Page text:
Film and concert converge in ‘Beyond This Place’ at The Castro Theatre

DOCMINE Productions/Courtesy

Some dads volunteer as the umpire for your little league baseball team in order to bond with you, others take you on a bicycling trip to a volcano when you’re 17 and provide you with the right stuff to get you high for the first time.  For filmmaker Kaleo La Belle, the latter experience was the only time he ever saw his father until his 34th birthday, when he was inspired to reunite with the stranger he knew as “Dad.” It is this reunion that is captured in “Beyond This Place,” where Kaleo travels from Maui to Portland, Detriot and San Francisco to better understand the enigmatic existence of a man named Cloud Rock La Belle.

Last Sunday night at the The Castro Theatre, the documentary was screened (to the delight of many hip 20-somethings) along with a live soundtrack performance by musicians Sufjan Stevens and Ray Raposa. The film was shown in San Fran as part of a four-city tour, after its release in several international film festivals.  It was up on the huge screen that the secrets behind Cloud Rock La Belle’s charming smile were revealed.

Being described by one of his buddies as a legend in a Maui hippie commune, Cloud Rock was a son of the Beatnik generation and a pioneer for the hippie movement, living large in a haze of LSD experimentation and couple swapping afternoons back in the ‘60s. As Kaleo finds him today, Cloud Rock still lives a dazed (yet coherent) life full of shroom-chocolates, early morning bong hits and bicycling expeditions.  He is, what they say, “chilling hard” in his 70s, living in Portland and breathing in the fresh scent of freedom from the pine trees of the great Northwest.

Determined to finally make the connection that had been absent for 30 years of his life, Kaleo trained for six months in order to bike with his father to Spirit Lake at the bottom of Mount St. Helens. On this trip, along with interviews with friends and family, Kaleo ventures to ask the hard questions of where Cloud Rock was in those last several decades. Continuously, Cloud Rock says, “I love you” to deflect some of the more personal questions. Kaleo maintains his composure behind the lens even when Cloud shares that ultimately, children have to live with the parents they get, that they chose those parents when they were in spirit form.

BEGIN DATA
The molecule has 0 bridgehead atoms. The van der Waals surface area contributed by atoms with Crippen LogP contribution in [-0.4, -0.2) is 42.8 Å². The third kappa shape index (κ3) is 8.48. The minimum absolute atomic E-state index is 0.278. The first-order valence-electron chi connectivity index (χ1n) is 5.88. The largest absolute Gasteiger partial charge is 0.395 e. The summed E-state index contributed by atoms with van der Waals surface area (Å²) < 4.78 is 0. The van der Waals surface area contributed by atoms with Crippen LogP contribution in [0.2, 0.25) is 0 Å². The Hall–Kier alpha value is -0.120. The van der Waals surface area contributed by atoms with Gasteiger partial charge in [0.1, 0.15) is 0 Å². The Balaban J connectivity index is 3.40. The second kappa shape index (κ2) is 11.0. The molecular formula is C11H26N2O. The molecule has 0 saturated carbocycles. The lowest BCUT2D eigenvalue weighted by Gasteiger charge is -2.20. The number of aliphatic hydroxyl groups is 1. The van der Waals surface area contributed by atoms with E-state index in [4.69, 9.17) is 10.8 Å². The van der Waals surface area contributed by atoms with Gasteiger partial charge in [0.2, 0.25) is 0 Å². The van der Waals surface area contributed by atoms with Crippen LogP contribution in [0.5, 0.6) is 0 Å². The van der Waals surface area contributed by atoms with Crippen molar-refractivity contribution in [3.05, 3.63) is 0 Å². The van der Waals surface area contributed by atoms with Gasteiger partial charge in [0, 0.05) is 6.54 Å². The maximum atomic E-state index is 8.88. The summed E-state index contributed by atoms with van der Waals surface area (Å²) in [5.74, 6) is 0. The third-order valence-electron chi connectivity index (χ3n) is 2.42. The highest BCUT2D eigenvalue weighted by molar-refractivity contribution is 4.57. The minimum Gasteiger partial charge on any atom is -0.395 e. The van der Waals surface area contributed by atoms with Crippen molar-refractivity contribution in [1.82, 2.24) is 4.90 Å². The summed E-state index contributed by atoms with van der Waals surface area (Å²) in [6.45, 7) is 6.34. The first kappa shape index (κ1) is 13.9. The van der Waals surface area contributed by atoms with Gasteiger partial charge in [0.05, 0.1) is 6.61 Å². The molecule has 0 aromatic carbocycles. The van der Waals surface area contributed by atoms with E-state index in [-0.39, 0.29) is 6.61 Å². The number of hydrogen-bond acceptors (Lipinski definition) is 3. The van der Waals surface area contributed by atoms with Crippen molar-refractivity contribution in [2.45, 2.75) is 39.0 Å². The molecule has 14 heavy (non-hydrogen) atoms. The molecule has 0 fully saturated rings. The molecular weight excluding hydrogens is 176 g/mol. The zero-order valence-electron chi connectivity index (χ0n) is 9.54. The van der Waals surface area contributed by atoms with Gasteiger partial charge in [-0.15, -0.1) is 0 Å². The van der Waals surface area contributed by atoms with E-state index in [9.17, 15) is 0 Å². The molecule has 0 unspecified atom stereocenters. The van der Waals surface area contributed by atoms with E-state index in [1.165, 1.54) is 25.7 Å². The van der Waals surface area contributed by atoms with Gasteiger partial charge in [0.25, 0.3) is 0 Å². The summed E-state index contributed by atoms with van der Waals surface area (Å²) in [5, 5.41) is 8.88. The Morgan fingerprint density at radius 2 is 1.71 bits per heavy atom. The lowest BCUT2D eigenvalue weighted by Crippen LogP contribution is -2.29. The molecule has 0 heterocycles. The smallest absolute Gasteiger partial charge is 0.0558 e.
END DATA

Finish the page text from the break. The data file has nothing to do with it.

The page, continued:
However difficult it is to see such denial, Cloud Rock can still endear with his earnest belief in living life by every moment. He has nothing to hide from the camera, especially coming from his stance that he has done nothing wrong. He is a man in search of personal freedom, of independence, unaware of how this freedom has infringed on the freedoms of those around him.

Kaleo does an inspiring job of compiling these interviews, interspersed with breathtaking biking montages, including shots of the forests of Oregon and Washington flashing by the camera. Revealed in the Q&A held after the screening, Kaleo explained how most of the bicycling footage of the 500-mile journey to Spirit Lake were taken while he biked with his left hand and filmed with his right. Still, some of the most powerful moments caught on film are lingering shots of Cloud Rock’s face in silence, with every wrinkle and expression magnified for close examination.

All the while during the film, Sufjan Stevens and Raymond Raposa  (of Castanets) provided a seemingly perfect live performance that twanged and reverberated off the walls. There, to the left of the screen, the audience could see Stevens and Raposa play a myriad of instruments, including flute, guitar, organ and banjo, never missing a beat. The intimacy and care apparent in the soundtrack is indicative of pre-existing relationship between Sufjan and Kaleo.  The two grew up together and had already collaborated on the documentary “Crooked River” back in 2006, on Sufjan’s own life.

“Beyond This Place” is an appreciated invitation from Kaleo to take part in bonding with his father. He reveals his love for Cloud Rock, a man he may not entirely understand, but can respect for his honesty, charm and unwavering love for life. This is where the film succeeds: In its patience to glean positive inspiration from one man’s life.